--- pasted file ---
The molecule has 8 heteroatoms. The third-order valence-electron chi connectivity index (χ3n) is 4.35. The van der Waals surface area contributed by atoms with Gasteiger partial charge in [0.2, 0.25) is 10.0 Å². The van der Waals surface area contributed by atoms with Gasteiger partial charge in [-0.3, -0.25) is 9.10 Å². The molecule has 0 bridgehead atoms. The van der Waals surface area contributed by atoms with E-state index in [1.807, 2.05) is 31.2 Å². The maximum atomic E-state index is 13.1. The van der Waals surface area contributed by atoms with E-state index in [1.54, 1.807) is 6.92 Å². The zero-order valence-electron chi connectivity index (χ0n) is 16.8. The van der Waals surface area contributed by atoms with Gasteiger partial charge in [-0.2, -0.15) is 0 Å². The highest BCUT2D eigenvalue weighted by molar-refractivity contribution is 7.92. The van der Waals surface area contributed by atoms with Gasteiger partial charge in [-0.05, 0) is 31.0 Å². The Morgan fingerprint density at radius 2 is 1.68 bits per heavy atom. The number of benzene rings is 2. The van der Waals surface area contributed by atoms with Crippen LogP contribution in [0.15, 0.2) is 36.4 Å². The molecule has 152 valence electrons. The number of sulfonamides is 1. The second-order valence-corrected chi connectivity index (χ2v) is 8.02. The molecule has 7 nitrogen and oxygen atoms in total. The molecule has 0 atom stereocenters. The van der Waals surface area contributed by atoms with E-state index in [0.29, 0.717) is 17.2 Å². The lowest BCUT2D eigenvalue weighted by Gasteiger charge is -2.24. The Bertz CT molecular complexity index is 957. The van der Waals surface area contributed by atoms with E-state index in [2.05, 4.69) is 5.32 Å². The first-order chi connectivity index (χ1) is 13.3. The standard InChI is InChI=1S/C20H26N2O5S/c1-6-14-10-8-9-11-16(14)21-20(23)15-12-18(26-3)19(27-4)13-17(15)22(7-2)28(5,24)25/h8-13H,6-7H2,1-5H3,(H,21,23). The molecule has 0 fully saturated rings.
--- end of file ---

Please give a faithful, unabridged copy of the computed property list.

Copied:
The molecule has 8 heteroatoms. The third-order valence-electron chi connectivity index (χ3n) is 4.35. The van der Waals surface area contributed by atoms with Gasteiger partial charge in [0.2, 0.25) is 10.0 Å². The van der Waals surface area contributed by atoms with Gasteiger partial charge in [-0.3, -0.25) is 9.10 Å². The molecule has 0 bridgehead atoms. The van der Waals surface area contributed by atoms with E-state index in [1.807, 2.05) is 31.2 Å². The maximum atomic E-state index is 13.1. The van der Waals surface area contributed by atoms with E-state index in [1.54, 1.807) is 6.92 Å². The zero-order valence-electron chi connectivity index (χ0n) is 16.8. The van der Waals surface area contributed by atoms with Gasteiger partial charge in [-0.2, -0.15) is 0 Å². The highest BCUT2D eigenvalue weighted by molar-refractivity contribution is 7.92. The van der Waals surface area contributed by atoms with Gasteiger partial charge in [-0.05, 0) is 31.0 Å². The Morgan fingerprint density at radius 2 is 1.68 bits per heavy atom. The number of benzene rings is 2. The van der Waals surface area contributed by atoms with Crippen LogP contribution in [0.15, 0.2) is 36.4 Å². The molecule has 152 valence electrons. The number of sulfonamides is 1. The second-order valence-corrected chi connectivity index (χ2v) is 8.02. The molecule has 7 nitrogen and oxygen atoms in total. The molecule has 0 atom stereocenters. The van der Waals surface area contributed by atoms with E-state index in [0.29, 0.717) is 17.2 Å². The lowest BCUT2D eigenvalue weighted by Gasteiger charge is -2.24. The Bertz CT molecular complexity index is 957. The van der Waals surface area contributed by atoms with E-state index in [2.05, 4.69) is 5.32 Å². The first-order chi connectivity index (χ1) is 13.3. The standard InChI is InChI=1S/C20H26N2O5S/c1-6-14-10-8-9-11-16(14)21-20(23)15-12-18(26-3)19(27-4)13-17(15)22(7-2)28(5,24)25/h8-13H,6-7H2,1-5H3,(H,21,23). The molecule has 0 fully saturated rings.